British Prime Minister Boris Johnson Wednesday resisted a call from his political opposition for a nationwide, temporary “circuit breaker” lockdown to halt the spread of COVID-19, but said he rules out nothing.
On Tuesday, Keir Starmer, leader of the opposition Labor Party, called for a three-week lockdown, based on advice from Britain’s Scientific Advisory Group for Emergencies (SAGE). The organization said failing to do so would lead to “catastrophic consequences.”
Starmer said it was clear that Johnson’s regional approach to restrictions was not working.
Johnson told the members of Parliament that he would stick to his local and regional approach that was announced Monday, which uses a three-tier system that rates the level of COVID-19 cases in specific areas. Cities and towns with medium, high or very high alert ratings must implement restrictive measures accordingly.
Liverpool became the first area in the highest category, which requires bars, gyms and other businesses to close, perhaps for months.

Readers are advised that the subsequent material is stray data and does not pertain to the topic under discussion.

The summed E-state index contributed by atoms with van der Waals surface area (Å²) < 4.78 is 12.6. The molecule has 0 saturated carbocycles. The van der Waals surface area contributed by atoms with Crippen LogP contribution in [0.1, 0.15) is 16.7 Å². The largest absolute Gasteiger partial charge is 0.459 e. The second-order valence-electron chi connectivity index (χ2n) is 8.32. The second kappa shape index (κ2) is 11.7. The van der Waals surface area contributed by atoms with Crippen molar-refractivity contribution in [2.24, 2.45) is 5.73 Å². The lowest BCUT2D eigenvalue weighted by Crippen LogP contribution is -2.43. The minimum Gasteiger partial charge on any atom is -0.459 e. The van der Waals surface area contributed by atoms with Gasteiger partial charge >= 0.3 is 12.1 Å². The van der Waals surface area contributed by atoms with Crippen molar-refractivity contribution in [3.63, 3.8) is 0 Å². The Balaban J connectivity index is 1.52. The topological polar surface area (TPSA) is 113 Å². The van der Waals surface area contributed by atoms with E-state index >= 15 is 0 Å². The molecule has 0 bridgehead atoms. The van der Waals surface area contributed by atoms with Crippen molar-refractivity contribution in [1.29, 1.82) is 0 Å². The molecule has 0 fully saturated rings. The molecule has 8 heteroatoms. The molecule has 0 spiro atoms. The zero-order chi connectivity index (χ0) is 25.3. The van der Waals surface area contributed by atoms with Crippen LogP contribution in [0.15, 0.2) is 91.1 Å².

In a heated exchange with Starmer, Johnson pointed out that the opposition leader supported the government’s approach as recently as Monday. Starmer replied that he had supported the government in all its measures to this point but thinks the circuit breaker lockdown is in the national interest.
British Finance Minister Rishi Sunak told Parliament he believes a second national lockdown would carry heavy economic and social costs that could permanently damage the British economy.
Meanwhile, Northern Ireland, which is outside the tier system, announced the toughest COVID-19 measures since the pre-summer peak, closing restaurants and suspending schools. Northern Ireland has the highest infection rates in Britain.